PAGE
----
Do you want to start a dental practice? Or maybe you’ve already had one for years and want to be convinced your medical waste disposal procedures are still in compliance? Then you’ve come to the right place. Today, our Southern California and Glendale medical waste disposal specialists are here to discuss the types of waste and disposal protocols applicable to dental practices.
Regulated Medical Waste
Always remember that only regulated medical waste requires special treatment and proper disposal. Not all waste generated by your dental practice will be regulated or even medical. For instance, when a patient wraps a bubble gum in a tissue before his appointment and throws it into trash, that’s not medical waste. In the same way, a cotton ball that you dropped on the floor by accident may be medical waste, but it’s not regulated.
Typically, medical waste is regulated when it’s contaminated with blood, saliva or other potentially infectious bodily fluids. So, a cotton ball will become regulated medical waste if it’s soaked with blood. There are also varieties of hazardous and pathological waste your practice may produce that require specific disposal procedures as well.
Types of Regulated Medical Waste in Dental Practices
Needles, scalpels, blades orthodontic wires (in some states), dental probes and scalers, glass etc.
Blood-saturated swabs, cotton balls, gauze, etc.
Extracted teeth (in some states), tissue and bone fragments
Dental amalgam (including chair-side amalgam traps, amalgam filling materials and residues, amalgam capsules and extracted teeth that contain amalgam), lead foil, x-ray film, certain disinfectants, adhesives and processing chemicals.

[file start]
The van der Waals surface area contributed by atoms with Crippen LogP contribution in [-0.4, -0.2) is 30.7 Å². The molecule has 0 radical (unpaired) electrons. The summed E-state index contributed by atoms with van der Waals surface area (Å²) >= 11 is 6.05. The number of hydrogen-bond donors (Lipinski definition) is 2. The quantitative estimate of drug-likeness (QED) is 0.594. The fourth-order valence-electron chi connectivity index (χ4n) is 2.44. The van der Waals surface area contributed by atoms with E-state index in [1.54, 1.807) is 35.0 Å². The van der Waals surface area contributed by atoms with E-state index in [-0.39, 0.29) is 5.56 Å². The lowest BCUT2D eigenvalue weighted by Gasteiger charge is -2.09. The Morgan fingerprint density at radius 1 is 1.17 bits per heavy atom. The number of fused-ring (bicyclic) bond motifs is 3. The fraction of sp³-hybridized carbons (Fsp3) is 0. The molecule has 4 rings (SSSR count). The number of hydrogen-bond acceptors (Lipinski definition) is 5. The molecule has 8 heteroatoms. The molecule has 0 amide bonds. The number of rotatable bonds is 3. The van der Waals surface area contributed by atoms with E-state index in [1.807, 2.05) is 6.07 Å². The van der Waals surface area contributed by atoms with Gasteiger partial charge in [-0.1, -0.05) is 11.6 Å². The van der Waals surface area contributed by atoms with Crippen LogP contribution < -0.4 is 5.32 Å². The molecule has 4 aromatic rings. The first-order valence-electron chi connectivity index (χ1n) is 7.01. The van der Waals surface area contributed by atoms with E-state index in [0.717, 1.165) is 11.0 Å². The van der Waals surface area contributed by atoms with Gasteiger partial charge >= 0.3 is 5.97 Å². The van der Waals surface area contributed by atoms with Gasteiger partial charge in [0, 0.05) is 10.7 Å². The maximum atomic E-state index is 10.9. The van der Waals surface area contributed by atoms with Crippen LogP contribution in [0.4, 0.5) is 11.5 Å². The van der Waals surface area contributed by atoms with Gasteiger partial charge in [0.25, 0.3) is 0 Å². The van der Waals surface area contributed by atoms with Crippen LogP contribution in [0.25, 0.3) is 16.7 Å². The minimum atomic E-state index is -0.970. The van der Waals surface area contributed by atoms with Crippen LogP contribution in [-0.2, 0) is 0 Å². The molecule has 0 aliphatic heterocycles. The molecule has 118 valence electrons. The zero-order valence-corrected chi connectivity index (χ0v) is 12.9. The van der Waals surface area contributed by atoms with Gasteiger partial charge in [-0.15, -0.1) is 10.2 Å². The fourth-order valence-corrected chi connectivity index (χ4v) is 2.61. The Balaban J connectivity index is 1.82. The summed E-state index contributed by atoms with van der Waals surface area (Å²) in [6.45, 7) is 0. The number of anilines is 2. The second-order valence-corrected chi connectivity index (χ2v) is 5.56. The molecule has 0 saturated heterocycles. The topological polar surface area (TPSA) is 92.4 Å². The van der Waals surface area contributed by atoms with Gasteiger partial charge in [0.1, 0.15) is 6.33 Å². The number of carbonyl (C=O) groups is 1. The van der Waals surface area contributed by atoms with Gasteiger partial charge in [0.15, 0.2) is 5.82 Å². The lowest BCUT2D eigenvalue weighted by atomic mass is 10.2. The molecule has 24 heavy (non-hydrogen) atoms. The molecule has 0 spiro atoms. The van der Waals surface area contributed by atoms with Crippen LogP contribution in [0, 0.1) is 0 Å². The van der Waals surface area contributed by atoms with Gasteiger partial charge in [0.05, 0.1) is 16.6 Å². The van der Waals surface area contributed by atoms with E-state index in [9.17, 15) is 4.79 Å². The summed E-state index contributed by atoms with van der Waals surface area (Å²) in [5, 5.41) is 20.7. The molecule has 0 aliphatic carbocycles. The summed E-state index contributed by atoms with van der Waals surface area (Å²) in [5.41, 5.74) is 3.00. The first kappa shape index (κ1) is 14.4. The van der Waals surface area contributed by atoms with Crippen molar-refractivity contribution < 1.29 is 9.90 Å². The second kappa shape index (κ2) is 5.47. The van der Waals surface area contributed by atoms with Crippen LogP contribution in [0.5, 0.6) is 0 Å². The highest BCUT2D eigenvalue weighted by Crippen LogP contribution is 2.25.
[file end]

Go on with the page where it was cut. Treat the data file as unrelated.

How to Dispose of Regulated Medical Waste
The specific ways of disposal of the above regulated medical waste will depend on the type of waste, whether it’s solid, liquid, hazardous or sharp. All waste needs to be properly collected at the point of generation and securely bagged according to the OSHA, CDC and EPA regulations. Certain dental instruments may be considered reusable and can be sterilized through on-site autoclave, or transported to a third-party facility for sterilization. Single-use instruments and other types of regulated medical waste will need to be disposed of through a registered medical waste removal company such as Glycon.
Getting Started with Your Dental Practice
If you want to open your own dental practice and don’t have much experience with medical waste removal, you can explore the following resources:
- Waste Management in Dental Office (NCBI/NIH)
- Recommended Infection Control Practices for Dentistry (CDC)
- A Guide to Compliance with OSHA Standards for Medical & Dental Offices (OSHA)
- Managing Sharps and Other Hazardous Waste in the Dental Office
- Managing Regulated Waste in Dental Environments
Remember that medical waste created by your dental practice may fall under the jurisdiction of several federal and state organizations, such as CDC, OSHA, EPA, and also Los Angeles Department of Health and Mental Hygiene if you are in Southern California. You may be confused to point out exactly which rules you have to follow to ensure compliance. As your Southern California waste removal partner, Glycon will willingly help you with advice and guidance. We work with many small and large dental offices and medical practices, and we know the type of Regulated Medial Waste Removal services they typically need
If you have any questions, do not hesitate to call us (844) 494-8222 to speak with one of our Regulated medical waste removal experts.